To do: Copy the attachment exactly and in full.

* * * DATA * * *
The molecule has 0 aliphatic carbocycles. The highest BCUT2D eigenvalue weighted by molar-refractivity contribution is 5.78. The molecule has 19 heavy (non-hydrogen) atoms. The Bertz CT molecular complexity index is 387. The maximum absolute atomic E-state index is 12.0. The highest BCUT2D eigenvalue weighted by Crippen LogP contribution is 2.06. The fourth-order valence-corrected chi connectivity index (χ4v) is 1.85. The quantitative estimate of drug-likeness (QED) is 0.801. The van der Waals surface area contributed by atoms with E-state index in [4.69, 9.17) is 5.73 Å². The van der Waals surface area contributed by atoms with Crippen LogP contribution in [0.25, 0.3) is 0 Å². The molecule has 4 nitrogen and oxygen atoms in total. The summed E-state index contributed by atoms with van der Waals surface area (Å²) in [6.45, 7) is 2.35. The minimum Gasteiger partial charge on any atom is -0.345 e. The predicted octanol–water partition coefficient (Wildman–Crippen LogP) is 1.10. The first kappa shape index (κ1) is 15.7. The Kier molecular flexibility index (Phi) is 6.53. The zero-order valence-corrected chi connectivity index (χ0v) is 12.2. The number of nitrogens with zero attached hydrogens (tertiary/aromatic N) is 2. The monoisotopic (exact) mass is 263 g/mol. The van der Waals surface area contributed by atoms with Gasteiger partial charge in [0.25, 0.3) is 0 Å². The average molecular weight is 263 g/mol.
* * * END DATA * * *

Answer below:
The molecule has 0 aliphatic carbocycles. The highest BCUT2D eigenvalue weighted by molar-refractivity contribution is 5.78. The molecule has 19 heavy (non-hydrogen) atoms. The Bertz CT molecular complexity index is 387. The maximum absolute atomic E-state index is 12.0. The highest BCUT2D eigenvalue weighted by Crippen LogP contribution is 2.06. The fourth-order valence-corrected chi connectivity index (χ4v) is 1.85. The quantitative estimate of drug-likeness (QED) is 0.801. The van der Waals surface area contributed by atoms with E-state index in [4.69, 9.17) is 5.73 Å². The van der Waals surface area contributed by atoms with Crippen LogP contribution in [0.25, 0.3) is 0 Å². The molecule has 4 nitrogen and oxygen atoms in total. The summed E-state index contributed by atoms with van der Waals surface area (Å²) in [6.45, 7) is 2.35. The minimum Gasteiger partial charge on any atom is -0.345 e. The predicted octanol–water partition coefficient (Wildman–Crippen LogP) is 1.10. The first kappa shape index (κ1) is 15.7. The Kier molecular flexibility index (Phi) is 6.53. The zero-order valence-corrected chi connectivity index (χ0v) is 12.2. The number of nitrogens with zero attached hydrogens (tertiary/aromatic N) is 2. The monoisotopic (exact) mass is 263 g/mol. The van der Waals surface area contributed by atoms with Gasteiger partial charge in [0.25, 0.3) is 0 Å². The average molecular weight is 263 g/mol.